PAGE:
Marketer, Brand Thyself!

Much of my career has consisted of helping companies develop, establish, promote, and maintain their corporate brand. I love branding! It’s a complex and nuanced subject, equal parts psychology and design. It all reduces to a fairly simple concept, though: reputation. When you see a logo or hear a product name, what do you picture in your mind? How does it make you feel?

A key thing about branding: you aren’t in control of it. The brand exists only in the mind of the recipient. You can do things to influence it, but ultimately, the best way to do that is to create an honest picture that reinforces your strengths. The most trusted brands, and reputations, are the ones that are consistently reinforced by supporting actions.

As we move into the connection economy, we’re now all vendors. And products. As a result, we need to embrace the concept of a personal brand. What’s the concise summary you want people to have in their heads when they meet you, whether online or in person?

While I’ve been successful in helping others to develop their brands, I’ve ironically found it to be very difficult to develop my own. Self-promotion has never been a huge priority for me – I’ve been more focused on promoting the achievements of my teams, colleagues, and clients.

Quote from a friend: The Ray I know doesn't shine through. The writing is more clinical. My recommendation is put a little more of your personality and story telling talents into this.
Is the real you showing?

With the help of many friends and trusted advisors, I’ve been refining my branding elements. My web site is getting back into reasonable shape. The resume undergoes routine refinement and clarification. My social media channels are getting aligned. All of the things I would do for a client, I’m now working on doing for myself. This is a critical effort, because I’m making a lot of first impressions without the benefit of making them in person, and some of the feedback I’ve received indicates that I might not be showing the “real” me very well.

What’s your personal online brand? Is it consistent? Is it clear? What have you done to strengthen it?

What are you looking for?

In April, I let my boss know that I was going to start looking for the next challenge in my career. It was a difficult decision – I work at a great company and with great teams. However, when I looked objectively at what the company most needed, my personal growth and career goals, and the likely opportunities in the next five years, it became clear that the next chapter was upon me.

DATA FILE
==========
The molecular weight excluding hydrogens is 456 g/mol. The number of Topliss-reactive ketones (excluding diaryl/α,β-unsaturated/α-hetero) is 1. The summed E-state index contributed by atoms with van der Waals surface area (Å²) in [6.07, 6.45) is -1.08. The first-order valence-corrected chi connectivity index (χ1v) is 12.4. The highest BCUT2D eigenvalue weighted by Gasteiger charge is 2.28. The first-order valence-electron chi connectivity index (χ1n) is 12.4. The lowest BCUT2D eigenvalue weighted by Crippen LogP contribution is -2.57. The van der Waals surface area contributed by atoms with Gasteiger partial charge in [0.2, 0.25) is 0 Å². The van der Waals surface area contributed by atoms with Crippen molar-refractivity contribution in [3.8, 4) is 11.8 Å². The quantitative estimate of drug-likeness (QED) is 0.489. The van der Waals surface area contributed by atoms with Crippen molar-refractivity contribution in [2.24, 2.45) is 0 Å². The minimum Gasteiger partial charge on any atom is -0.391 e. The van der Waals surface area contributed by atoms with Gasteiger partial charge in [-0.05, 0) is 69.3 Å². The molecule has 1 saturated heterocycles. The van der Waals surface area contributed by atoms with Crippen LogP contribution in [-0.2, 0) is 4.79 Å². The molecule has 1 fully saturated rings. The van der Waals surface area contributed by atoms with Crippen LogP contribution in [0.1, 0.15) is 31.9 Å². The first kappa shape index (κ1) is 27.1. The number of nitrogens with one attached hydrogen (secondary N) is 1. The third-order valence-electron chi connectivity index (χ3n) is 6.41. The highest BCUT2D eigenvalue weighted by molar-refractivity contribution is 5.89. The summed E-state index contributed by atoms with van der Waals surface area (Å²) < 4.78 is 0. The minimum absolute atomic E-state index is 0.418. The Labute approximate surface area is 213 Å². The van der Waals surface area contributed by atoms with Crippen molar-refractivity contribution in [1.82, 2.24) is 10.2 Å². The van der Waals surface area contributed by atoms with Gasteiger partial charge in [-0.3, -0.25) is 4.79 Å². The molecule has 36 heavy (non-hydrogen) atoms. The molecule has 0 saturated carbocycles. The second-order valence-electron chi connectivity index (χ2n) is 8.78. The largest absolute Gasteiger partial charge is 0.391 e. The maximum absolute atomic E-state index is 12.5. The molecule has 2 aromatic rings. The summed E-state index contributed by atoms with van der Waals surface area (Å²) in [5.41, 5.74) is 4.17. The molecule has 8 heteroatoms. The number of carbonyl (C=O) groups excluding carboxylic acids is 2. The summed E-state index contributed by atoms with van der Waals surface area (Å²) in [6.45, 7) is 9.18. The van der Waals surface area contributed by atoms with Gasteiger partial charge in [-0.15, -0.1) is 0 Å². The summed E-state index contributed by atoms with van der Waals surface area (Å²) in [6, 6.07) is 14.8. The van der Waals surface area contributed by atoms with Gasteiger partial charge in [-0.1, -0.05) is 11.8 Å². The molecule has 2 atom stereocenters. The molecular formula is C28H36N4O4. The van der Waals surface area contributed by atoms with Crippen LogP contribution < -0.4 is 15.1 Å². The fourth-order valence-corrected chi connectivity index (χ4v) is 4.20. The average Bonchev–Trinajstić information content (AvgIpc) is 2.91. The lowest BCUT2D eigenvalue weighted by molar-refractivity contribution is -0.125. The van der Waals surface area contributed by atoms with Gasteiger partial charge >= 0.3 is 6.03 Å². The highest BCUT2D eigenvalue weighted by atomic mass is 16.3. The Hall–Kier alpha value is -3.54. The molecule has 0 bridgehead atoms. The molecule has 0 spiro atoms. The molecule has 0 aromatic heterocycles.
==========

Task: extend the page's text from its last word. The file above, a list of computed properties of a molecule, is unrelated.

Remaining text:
When you tell someone you’re engaged in a job search, the inevitable question is, “what are you looking for?” Part of my success has been the ability to see many options and possibilities, so answering that question isn’t as easy as it might seem.

In short, though, I

  • want to be part of a team focused on strategy and performance improvement.
  • love to help people / departments / companies find creative ways to solve problems, improve performance, or define strategy.
  • am comfortable supervising and managing teams and departments, but that’s certainly not a requirement. Leadership doesn’t require supervisory responsibilities.
  • find the most engagement and energy when helping others reach their potential, and in planning solutions. Architect more than general contractor.
  • would like to work with a company that’s forward thinking on technology, but am not particular about the industry segment.

Do you know of an opportunity that fits? Let me know!

Energy, Disruption, Fear, and Passion

I’ve just finished up at the Gartner CIO Leadership Forum in Phoenix. While it’s less than three full days, it’s easily the most energizing event I attend. The focus this year was even further in to the future of IT and its rapidly emerging role smack in the middle of the business model, even in segments that don’t think of themselves as technology driven.

Where IT has typically been an operational cost center, it is now quickly and relentlessly becoming a revenue producer and product development hotbed – the companies that don’t adapt to this change will perish or be consumed by more nimble competitors. Disruption is the order of the day, and more than likely it’s not going to come from your current industry.

Amazon providing property and casualty insurance… Facebook getting into healthcare… Google reshaping transit… Sounds silly? Some of it’s already happening. Who would have thought in the 90s that “beleaguered Apple,” perpetually one quarter away from complete demise, would today be responsible for some of the most radical changes to the software, music, entertainment, and communications industries? If one of the digerati even blinks in your direction, it’s too late.

There’s so much potential ahead of us and I’m thrilled to be part of the industry that will drive it. I also am excited that this is happening just as I reach a point in my career where I have the right blend of skills, including ideation, marketing, IT, staff development, and culture building, to make a positive difference. Now to find that mentor who’s under 30.